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NYC Helpline: How To: Develop as a Professional

Meaningful Independent Reading – What Does it Take?
Theresa London Cooper

Stamina is one of the skills many students lack when taking reading tests; they simply are not accustomed to reading for sustained periods of time. We can help them build stamina early through independent reading as early as grade one. How can teachers make independent reading meaningful? Following are some suggestions.

At the beginning of the school year, have students spend three minutes reading without interruptions as you monitor what they do. Increase the time by one or two minutes every two weeks. I assure you that this scaffolded process works. Allow me to share an experience I had with a first-grade teacher. We worked together, leveling the books in her classroom to make sure all students had “just right books.” She talked with her students about independent reading and the expectations for them during this time. She modeled it for them. The teacher used a timer and her students began reading for three minutes a day. By the end of the year, they were reading independently for 20 minutes. The second and third-grade teachers had a great deal to build upon. By the time these first-graders get to third grade they will be much better equipped to engage with the texts they encounter on the reading tests.

Because our goal is to have students read independently, it is essential that we establish and maintain a student-friendly classroom library. What constitutes a student-friendly library? Just right books are critical, and that means teachers must know their students’ independent reading levels and their interests.  Running records will help you identify your students’ strengths, challenges, and interests.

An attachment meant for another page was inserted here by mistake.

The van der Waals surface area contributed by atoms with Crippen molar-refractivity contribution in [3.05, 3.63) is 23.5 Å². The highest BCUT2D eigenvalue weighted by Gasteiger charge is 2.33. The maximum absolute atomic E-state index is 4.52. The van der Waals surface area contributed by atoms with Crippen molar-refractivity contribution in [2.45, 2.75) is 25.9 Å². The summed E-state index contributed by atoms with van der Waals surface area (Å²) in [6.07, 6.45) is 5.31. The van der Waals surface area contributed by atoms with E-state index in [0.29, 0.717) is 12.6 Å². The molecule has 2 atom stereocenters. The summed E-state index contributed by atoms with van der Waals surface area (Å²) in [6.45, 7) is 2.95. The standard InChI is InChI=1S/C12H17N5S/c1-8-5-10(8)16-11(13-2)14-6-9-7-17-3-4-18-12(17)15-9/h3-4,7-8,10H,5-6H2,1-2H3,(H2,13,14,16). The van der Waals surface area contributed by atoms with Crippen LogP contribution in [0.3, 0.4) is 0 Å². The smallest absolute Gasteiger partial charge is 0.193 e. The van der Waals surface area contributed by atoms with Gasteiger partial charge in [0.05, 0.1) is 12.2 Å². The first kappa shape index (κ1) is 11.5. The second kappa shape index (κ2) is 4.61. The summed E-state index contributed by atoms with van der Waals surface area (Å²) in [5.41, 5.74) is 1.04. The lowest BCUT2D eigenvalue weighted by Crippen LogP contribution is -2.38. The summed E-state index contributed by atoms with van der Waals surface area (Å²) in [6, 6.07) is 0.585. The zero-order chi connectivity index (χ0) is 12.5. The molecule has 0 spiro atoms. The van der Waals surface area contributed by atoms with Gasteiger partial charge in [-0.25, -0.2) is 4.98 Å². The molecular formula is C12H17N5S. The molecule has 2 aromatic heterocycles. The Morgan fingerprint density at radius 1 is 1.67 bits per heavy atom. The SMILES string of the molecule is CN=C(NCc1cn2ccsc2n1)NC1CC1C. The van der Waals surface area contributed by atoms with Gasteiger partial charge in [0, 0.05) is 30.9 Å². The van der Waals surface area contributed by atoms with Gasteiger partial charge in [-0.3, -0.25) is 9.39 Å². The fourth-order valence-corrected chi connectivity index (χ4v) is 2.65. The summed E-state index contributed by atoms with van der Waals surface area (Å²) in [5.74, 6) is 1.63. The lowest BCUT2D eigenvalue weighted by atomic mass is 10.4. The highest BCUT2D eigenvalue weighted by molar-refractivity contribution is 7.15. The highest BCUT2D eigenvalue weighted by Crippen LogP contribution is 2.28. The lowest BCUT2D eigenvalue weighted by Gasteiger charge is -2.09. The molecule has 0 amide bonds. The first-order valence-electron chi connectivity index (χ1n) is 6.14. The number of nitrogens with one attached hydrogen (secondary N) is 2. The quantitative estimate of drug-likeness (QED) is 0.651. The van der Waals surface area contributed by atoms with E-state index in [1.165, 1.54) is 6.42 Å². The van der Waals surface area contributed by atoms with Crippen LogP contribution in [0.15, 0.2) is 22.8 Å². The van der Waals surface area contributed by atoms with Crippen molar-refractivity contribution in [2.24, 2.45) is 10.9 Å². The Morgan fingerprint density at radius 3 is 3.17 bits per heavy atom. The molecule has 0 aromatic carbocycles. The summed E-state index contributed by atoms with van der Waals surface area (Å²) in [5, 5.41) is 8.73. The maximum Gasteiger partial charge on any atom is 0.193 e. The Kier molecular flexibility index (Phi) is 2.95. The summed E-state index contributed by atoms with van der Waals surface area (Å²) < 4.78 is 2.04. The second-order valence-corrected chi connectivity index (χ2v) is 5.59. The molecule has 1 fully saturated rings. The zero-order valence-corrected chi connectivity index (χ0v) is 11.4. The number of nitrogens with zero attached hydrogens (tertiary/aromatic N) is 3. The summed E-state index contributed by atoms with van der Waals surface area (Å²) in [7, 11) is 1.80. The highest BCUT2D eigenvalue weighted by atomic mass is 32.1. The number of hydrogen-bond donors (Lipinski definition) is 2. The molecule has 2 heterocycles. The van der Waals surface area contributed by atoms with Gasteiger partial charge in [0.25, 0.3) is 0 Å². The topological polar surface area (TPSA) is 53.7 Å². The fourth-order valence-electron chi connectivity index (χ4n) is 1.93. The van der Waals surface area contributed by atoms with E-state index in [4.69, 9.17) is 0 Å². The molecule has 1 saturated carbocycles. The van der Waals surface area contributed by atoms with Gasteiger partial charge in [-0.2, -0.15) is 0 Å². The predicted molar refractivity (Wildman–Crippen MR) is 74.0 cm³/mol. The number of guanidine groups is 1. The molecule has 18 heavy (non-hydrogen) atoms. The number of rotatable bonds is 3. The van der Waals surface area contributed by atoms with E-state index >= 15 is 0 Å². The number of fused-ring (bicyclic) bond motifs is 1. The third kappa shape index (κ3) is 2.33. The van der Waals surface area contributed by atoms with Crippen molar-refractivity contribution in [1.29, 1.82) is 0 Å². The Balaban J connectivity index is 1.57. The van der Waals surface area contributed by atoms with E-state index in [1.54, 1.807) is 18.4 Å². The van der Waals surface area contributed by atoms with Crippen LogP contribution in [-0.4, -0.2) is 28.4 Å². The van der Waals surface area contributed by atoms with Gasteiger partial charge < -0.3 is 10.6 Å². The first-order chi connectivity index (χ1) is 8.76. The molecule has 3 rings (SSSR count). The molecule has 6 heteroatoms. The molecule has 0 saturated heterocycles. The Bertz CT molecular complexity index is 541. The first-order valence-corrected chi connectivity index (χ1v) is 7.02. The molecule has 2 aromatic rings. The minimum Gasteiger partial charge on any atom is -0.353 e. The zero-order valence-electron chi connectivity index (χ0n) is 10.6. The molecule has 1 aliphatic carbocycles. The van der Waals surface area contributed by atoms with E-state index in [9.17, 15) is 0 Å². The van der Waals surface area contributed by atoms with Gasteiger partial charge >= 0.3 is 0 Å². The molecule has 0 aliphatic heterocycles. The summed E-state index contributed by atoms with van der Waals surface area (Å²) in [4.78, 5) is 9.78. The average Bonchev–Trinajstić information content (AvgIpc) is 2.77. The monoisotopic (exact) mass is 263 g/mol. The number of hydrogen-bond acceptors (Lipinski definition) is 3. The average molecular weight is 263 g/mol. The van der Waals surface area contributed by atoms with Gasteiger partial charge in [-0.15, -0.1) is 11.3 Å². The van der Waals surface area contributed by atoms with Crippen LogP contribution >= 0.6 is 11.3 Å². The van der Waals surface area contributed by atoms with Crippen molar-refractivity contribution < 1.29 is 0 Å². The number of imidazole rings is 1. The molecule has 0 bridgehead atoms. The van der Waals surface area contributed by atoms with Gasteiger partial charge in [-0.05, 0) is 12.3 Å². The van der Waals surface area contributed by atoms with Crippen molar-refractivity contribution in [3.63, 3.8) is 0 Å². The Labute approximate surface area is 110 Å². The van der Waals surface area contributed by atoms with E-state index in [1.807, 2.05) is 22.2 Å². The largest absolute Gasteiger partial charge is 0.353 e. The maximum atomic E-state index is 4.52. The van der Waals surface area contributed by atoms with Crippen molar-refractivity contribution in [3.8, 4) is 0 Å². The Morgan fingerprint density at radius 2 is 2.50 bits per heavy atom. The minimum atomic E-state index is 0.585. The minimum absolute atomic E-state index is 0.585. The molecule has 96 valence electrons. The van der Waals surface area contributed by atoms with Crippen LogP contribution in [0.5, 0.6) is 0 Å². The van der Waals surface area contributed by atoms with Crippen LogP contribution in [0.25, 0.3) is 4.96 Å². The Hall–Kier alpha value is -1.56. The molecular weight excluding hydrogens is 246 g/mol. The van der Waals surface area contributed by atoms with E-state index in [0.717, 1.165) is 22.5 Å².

Students should spend time reading everyday. Take a look at your schedule to determine how many times and how much time during the day students can read independently. Set up a routine that is doable, practical, and comfortable for you and your students. Make sure to include a way of collecting data from your observations.

Here are some other tips on how to make independent reading meaningful:

  • Make sure to establish a focus for students during their independent reading time that holds them accountable for what they do.
  • Give them opportunities to choose and practice previously taught reading strategies.
  • Provide time for them to share what strategies they used. This is critical to their learning and it gives you an opportunity to make an informal assessment.
  • Students should have ways to monitor their own progress. They can use charts, graphs, and logs. Find out what your students’ interests are and give them options on how to monitor themselves.
  • Expose them to different genres and forms of literature like menus, telephone books, and magazines.
  • Post a chart that remains visible throughout the year of “What Good Readers Do.” Add to the list below based on what your students know:
    • Make predictions.
    • Use background knowledge.
    • Visualize.
    • Self-monitor, self correct, self question.
    • Use fix-up strategies - rereading and adjusting reading rate.
    • Figure out unknown words using context and/or recognizable parts of words to determine meaning.

If you have not developed a systematic way of implementing an effective independent reading period, why not start now?  What is already in place?  What must you establish?

See also: "Building Stamina and Motivation in Reading at School and Home" by Linda Mandracchia

Do you have a question or comment about this article? E-mail Theresa.

 

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